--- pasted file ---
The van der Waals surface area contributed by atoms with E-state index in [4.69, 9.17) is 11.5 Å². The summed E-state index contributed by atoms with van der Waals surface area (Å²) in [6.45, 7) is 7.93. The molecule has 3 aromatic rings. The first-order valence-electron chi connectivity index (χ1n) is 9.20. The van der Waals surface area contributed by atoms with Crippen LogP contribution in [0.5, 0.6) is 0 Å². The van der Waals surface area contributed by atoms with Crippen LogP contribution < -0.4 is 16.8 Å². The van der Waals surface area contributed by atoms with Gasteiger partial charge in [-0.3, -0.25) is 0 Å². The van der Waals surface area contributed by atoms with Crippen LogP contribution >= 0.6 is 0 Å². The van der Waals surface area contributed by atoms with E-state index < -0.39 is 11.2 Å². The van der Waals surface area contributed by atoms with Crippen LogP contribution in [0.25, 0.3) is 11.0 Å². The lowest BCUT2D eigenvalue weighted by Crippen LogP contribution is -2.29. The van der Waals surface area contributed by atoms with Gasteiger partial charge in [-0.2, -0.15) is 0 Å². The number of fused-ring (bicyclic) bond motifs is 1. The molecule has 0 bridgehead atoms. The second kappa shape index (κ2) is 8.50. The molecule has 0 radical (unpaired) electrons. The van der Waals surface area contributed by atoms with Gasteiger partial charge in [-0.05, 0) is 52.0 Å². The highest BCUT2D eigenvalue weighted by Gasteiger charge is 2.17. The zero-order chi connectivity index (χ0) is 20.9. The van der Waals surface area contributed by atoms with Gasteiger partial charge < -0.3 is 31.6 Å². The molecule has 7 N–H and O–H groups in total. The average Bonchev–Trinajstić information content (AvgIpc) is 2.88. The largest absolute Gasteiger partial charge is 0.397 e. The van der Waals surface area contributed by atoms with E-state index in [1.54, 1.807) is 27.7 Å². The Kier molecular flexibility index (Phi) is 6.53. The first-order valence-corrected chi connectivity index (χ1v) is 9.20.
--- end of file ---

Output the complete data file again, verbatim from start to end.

The van der Waals surface area contributed by atoms with E-state index in [4.69, 9.17) is 11.5 Å². The summed E-state index contributed by atoms with van der Waals surface area (Å²) in [6.45, 7) is 7.93. The molecule has 3 aromatic rings. The first-order valence-electron chi connectivity index (χ1n) is 9.20. The van der Waals surface area contributed by atoms with Crippen LogP contribution in [0.5, 0.6) is 0 Å². The van der Waals surface area contributed by atoms with Crippen LogP contribution < -0.4 is 16.8 Å². The van der Waals surface area contributed by atoms with Gasteiger partial charge in [-0.3, -0.25) is 0 Å². The van der Waals surface area contributed by atoms with Crippen LogP contribution >= 0.6 is 0 Å². The van der Waals surface area contributed by atoms with E-state index < -0.39 is 11.2 Å². The van der Waals surface area contributed by atoms with Crippen LogP contribution in [0.25, 0.3) is 11.0 Å². The lowest BCUT2D eigenvalue weighted by Crippen LogP contribution is -2.29. The van der Waals surface area contributed by atoms with Gasteiger partial charge in [-0.2, -0.15) is 0 Å². The number of fused-ring (bicyclic) bond motifs is 1. The molecule has 0 bridgehead atoms. The second kappa shape index (κ2) is 8.50. The molecule has 0 radical (unpaired) electrons. The van der Waals surface area contributed by atoms with Gasteiger partial charge in [-0.05, 0) is 52.0 Å². The highest BCUT2D eigenvalue weighted by Gasteiger charge is 2.17. The zero-order chi connectivity index (χ0) is 20.9. The van der Waals surface area contributed by atoms with Gasteiger partial charge < -0.3 is 31.6 Å². The molecule has 7 N–H and O–H groups in total. The average Bonchev–Trinajstić information content (AvgIpc) is 2.88. The largest absolute Gasteiger partial charge is 0.397 e. The van der Waals surface area contributed by atoms with E-state index in [1.54, 1.807) is 27.7 Å². The Kier molecular flexibility index (Phi) is 6.53. The first-order valence-corrected chi connectivity index (χ1v) is 9.20.